An ERM represents glial cell proliferation between the internal limiting membrane (ILM) of the neurosensory retina and the posterior hyaloid membrane of the vitreous. It can result in vitreomacular traction (VMT) and potentially macular hole formation.
Green, Yellow and Amber: An ERM can be seen nasal to the macula extending to the disc. The membrane has a glassy appearance with folds or striations radiating from it
Red, Deep Red and IR: Effects of the ERM are not seen in the outer retina, in this case. Longstanding ERM's create traction that may result in melanin clumping in the RPE, which can be seen with long wavelength MSI
Stereo: Some elevation or distortion can be seen in the area of traction, adjacent to the disc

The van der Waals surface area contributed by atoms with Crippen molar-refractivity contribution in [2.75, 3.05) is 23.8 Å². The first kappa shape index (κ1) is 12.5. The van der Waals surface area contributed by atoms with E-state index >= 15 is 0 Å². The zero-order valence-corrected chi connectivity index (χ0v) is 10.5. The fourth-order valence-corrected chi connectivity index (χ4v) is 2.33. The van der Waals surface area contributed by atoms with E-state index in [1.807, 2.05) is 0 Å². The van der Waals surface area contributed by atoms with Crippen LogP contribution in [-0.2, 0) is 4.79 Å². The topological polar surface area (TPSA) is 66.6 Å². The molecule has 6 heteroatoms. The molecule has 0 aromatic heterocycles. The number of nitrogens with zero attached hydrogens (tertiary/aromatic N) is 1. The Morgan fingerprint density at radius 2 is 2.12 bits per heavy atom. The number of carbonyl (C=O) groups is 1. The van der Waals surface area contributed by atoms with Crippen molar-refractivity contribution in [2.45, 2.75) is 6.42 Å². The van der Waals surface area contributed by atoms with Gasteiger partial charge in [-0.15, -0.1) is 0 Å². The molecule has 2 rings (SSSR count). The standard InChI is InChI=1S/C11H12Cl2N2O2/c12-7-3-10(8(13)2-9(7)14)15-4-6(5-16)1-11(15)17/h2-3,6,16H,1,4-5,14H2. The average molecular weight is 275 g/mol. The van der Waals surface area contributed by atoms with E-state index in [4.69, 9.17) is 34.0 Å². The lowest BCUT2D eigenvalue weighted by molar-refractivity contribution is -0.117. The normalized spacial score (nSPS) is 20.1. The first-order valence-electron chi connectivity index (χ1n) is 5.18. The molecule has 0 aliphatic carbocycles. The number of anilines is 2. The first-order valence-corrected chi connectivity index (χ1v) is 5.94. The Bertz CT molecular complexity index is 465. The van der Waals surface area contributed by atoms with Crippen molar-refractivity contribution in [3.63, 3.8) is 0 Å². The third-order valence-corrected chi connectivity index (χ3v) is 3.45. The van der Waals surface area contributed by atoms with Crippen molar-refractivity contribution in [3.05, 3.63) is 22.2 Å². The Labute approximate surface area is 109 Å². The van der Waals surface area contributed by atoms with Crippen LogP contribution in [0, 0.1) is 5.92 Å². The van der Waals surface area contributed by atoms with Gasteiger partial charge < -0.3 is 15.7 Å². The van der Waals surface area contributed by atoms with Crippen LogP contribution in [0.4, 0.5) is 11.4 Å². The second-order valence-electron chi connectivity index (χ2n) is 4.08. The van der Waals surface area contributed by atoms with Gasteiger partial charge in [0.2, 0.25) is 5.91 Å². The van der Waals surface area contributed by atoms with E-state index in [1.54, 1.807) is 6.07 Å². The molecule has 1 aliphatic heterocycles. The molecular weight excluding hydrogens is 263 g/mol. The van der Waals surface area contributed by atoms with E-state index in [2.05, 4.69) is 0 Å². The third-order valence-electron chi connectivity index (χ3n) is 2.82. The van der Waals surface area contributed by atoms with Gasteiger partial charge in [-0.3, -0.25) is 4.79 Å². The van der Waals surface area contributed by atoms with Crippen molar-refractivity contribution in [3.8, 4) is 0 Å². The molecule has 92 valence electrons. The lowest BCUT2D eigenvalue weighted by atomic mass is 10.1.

OH Contrast 1
OH Contrast 2
SLO: The ERM is apparent, but the depth and extent of the traction is not
OCT: Confirms the presence of the ERM and traction adjacent to the disc
Epiretinal membranes can easily be identified with Multi-Spectral Imaging.
MSI short wavelengths are excellent at highlighting epiretinal membranes. Long wavelength MSI has shown underlying melanin clumping in the ridges of longstanding ERMs, indicating secondary RPE disruption.